Geoglyphs are designs, which often form shapes or images, on the landscape. They are found all over the world; the most famous examples are located at Nazca, where thousands of such designs — from real and imaginary creatures to geometric shapes — have been etched into the Peruvian desert.
The newly mapped geoglyphs may have had symbolic significance, possibly representing the flow of people and goods through the town at the time, according to Justin Jennings, a curator at the Royal Ontario Museum in Toronto who is one of the team leaders. [See Images of the Mysterious Geoglpyhs in the Ancient Town of Peru]
Jennings and his colleagues mapped the geoglyphs at Quilcapampa, in the Sihuas Valley, using a combination of satellite imagery, unmanned aerial vehicles (drones) and ground surveys. The smaller geoglyphs are visible from the ground, while the larger ones can be better seen from above. The archaeologists are trying to map as much of the landscape as they can before the area is developed for agriculture.
One geoglyph they mapped has at least six rings designed in an irregular pattern, with smaller circles embedded inside larger circles so that the overall design looks a little like a swirl. Also, some of the geoglyphs contain rock piles called cairns located beside or within them, the archaeologists said.
The size of the geoglyphs varies considerably. The one ring geoglyphs tend to be between two to four meters (6.6 to 13.1 feet) in diameter while the multi-ring geoglyphs can sprawl over 800 square meters, about the size of two NBA basketball courts put together.
Most of the geoglyphs were made "by removing surface stones to expose the sandy soil below," the archaeologists wrote in a paper set to be published in the Journal of Archaeological Science: Reports.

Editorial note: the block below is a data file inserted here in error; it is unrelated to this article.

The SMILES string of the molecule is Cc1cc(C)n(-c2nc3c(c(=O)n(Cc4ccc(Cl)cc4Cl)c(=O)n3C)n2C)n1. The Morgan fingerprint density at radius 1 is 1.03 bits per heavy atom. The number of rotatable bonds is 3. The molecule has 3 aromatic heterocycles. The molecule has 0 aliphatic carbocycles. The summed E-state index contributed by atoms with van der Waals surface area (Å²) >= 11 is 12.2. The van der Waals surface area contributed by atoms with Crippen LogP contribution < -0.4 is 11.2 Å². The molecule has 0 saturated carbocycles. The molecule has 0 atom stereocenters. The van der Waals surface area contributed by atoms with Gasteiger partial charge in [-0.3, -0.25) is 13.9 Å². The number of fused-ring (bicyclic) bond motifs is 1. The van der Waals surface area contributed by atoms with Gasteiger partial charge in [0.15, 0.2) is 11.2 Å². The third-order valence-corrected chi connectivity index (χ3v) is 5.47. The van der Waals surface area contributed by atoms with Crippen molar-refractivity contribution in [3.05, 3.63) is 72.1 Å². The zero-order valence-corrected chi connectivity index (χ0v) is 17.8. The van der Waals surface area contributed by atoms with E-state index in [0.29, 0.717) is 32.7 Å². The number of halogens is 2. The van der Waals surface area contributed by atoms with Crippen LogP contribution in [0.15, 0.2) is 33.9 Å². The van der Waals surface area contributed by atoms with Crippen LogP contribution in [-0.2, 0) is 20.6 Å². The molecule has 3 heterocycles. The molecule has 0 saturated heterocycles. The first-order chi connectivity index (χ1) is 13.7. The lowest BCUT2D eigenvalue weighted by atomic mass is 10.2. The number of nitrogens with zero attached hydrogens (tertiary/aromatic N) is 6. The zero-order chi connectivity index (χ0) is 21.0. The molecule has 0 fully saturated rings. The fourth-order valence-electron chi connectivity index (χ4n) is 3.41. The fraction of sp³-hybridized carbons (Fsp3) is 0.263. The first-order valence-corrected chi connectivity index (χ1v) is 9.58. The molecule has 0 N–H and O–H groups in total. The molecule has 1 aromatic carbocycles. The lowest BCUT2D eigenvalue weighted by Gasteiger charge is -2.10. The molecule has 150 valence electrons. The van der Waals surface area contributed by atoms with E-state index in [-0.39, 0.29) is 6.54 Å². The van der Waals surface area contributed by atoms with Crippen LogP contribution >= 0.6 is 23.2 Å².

The scientists dated many of these geoglyphs to the Late Intermediate Period (A.D. 1050 to 1400). During that time, Quilcapampa supported a 70-hectare (173 acres) settlement that was a hub for trade, Jennings said.
Geoglyphs are not the only art the people of Quilcapampa were creating at that time. Numerous examples of rock art (called petroglyphs) that were etched onto the walls of cliffs have been documented near Quilcapampa in previous studies.
It's still a mystery why the people of Quilcapampa often used circles in geoglyph design; no writing system existed in Peru at that time to offer a possible explanation.
Jennings said that the team's mapping research shows that many of the geoglyphs are located beside or near pathways used in ancient trade.
During the period when Quilcapampa flourished, there was "much more interaction between the coast and the highland," Jennings said. The "circulation" of people and goods (including food) along these pathways was necessary for daily life — something the circular designs might symbolize, he added.
This summer, the researchers will resume their studies at Quilcapampa. The team's work is being supported by a grant from the National Geographic Society's Committee for Research and Exploration.